Money alone isn’t the answer: newspaper appearances

The Kansas Policy Institute is making its voice known on school-funding matters. For example, the Wichita Eagle published a letter to the editor about school funding:

Friday, October 1, 2010

Money alone isn’t answer for schools

Kansas taxpayers increased their support of K-12 education from $4.3 billion to $5.7 billion between the 2004-05 and 2008-09 school years, but the majority of students still are not proficient on fourth- and eighth- grade national reading and math tests. State assessment results show that only about 61 percent of students have “full comprehension” of grade-appropriate reading material, and even fewer are “likely to perform accurately at all cognitive levels” in math.

Money alone clearly isn’t the answer, and other states are using proven alternatives. Reforms in Florida gave families more options, and skyrocketing national test scores followed. Florida’s fourth-grade reading scores trailed Kansas’ by 15 percentage points in 1998, but Florida’s fourth-graders now lead by 2 points and have dramatically closed racial achievement gaps.

As many Kansas school districts prepare to sue taxpayers once again, it’s important to remember that simply spending more hasn’t meant better outcomes for kids. If we spend more wisely and give kids the opportunities they deserve, the next generation will be able achieve its own piece of the American dream.

JOHN LaPLANTE

Kansas Policy Institute

Wichita

And here’s a short item that ran in the Dodge City Globe on September 27, 2010

Spending more money on schools isn’t the answer

WICHITA —

Suppose you are an investor in an organization that said it needed more resources to achieve a desired outcome. Over the next four years, you and other investors pump $1.4 billion more into the organization but find that the goal still isn’t being achieved.  Would you continue along the same course and hope for better results or try something different?

Unfortunately, this is a real situation and as a Kansas taxpayer, you are an investor. Kansas taxpayers increased their support of K-12 education from $4.3 billion to $5.7 billion between the 2004-05 and 2008-2009 school years, but the majority of students are still not proficient on fourth- and eighth-grade national reading and math tests.  Even state assessment results show that only about 61 percent of students have “full comprehension” of grade-appropriate reading material, and even fewer are “…likely to perform accurately at all cognitive levels…” in math.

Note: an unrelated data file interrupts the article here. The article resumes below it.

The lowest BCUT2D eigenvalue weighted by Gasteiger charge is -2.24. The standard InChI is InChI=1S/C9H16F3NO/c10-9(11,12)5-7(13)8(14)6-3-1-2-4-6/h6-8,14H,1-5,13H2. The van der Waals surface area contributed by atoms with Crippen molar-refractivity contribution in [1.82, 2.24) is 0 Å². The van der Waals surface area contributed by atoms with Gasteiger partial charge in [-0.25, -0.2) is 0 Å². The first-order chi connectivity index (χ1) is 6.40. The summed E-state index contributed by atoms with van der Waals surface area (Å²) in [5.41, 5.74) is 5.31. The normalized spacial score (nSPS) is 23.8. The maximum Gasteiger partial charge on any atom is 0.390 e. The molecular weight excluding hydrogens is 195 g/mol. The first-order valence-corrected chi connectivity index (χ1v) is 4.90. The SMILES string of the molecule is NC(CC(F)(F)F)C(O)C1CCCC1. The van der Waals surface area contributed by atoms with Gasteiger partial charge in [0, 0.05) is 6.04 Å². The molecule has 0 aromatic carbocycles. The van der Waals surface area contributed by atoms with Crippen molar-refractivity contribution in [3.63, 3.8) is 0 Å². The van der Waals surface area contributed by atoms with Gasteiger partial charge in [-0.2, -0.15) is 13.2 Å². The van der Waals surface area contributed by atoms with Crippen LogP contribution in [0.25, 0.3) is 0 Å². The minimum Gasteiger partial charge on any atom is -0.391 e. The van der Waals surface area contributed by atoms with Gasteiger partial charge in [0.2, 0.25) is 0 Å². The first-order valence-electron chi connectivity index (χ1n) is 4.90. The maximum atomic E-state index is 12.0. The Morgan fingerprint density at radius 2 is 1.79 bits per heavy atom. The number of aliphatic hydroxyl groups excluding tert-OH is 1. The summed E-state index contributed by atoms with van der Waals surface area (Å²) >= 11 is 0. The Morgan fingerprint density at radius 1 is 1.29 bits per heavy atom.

Money alone clearly isn’t the answer, and other states are using proven alternatives. Reforms in Florida gave families more options, and skyrocketing national test scores followed. Florida fourth-grade reading scores trailed Kansas’ students by 15 points in 1998, but they now lead by two points and have dramatically closed racial achievement gaps.

As many school districts prepare to sue taxpayers once again, it’s important to remember that simply spending more hasn’t meant better outcomes for Kansas kids. If we spend smarter and give kids the opportunities they deserve, the next generation will be able to achieve the American dream.

Finally, a recent report on spending and achievement was noticed by the National Center for Policy Analysis in its September 29, 2010 Daily Policy Digest:

Kansas has been following the same theory for a long time in hope of improving public education: pumping more money into the same approach to achieve proficiency. Over the last 10 years corresponding to the state’s participation in the National Assessment of Educational Progress (NAEP), Kansans have increased per pupil spending by 79 percent, but the results have been dismal: modest improvements in mathematics, little improvement in reading ability and the majority of students still failing to perform at proficient levels. That is a failing grade by any measurement, says John R. LaPlante, an education policy fellow with the Kansas Policy Institute.

It’s also important to examine how mathematics and reading scores have changed since 2005 — the year before the state began pumping hundreds of millions more into schools as a result of the last school lawsuit.

Total aid to schools jumped $1.4 billion between the 2005 and the 2009 school years ($925 million of which came from the state) but test scores are essentially flat.

The education lobby contends that higher spending causes achievement to rise, but a 30 percent per pupil spending hike over a four year period clearly made little difference in proficiency scores.

Continuing to follow the “more money = greater proficiency” theory would only validate Albert Einstein’s definition of insanity: doing the same thing over and over and expecting a different result. “Just spend more” is not the answer but there are many options that have proved successful, including charter schools and tax credits for private schools, says LaPlante.

Source: John R. LaPlante, “Kansas K-12 Spending and Achievement Comparison,” Kansas Policy Institute, September 2010.

For text:

http://www.kansaspolicy.org/researchcenters/education/studies/d66804.aspx?type=view

For more on Education Issues:

http://www.ncpa.org/sub/dpd/index.php?Article_Category=27

Obviously, schools need money to operate. But if we want to improve student achievement, we’ve got to do more than just spend more. Unfortunately, that seems to be the easiest path.

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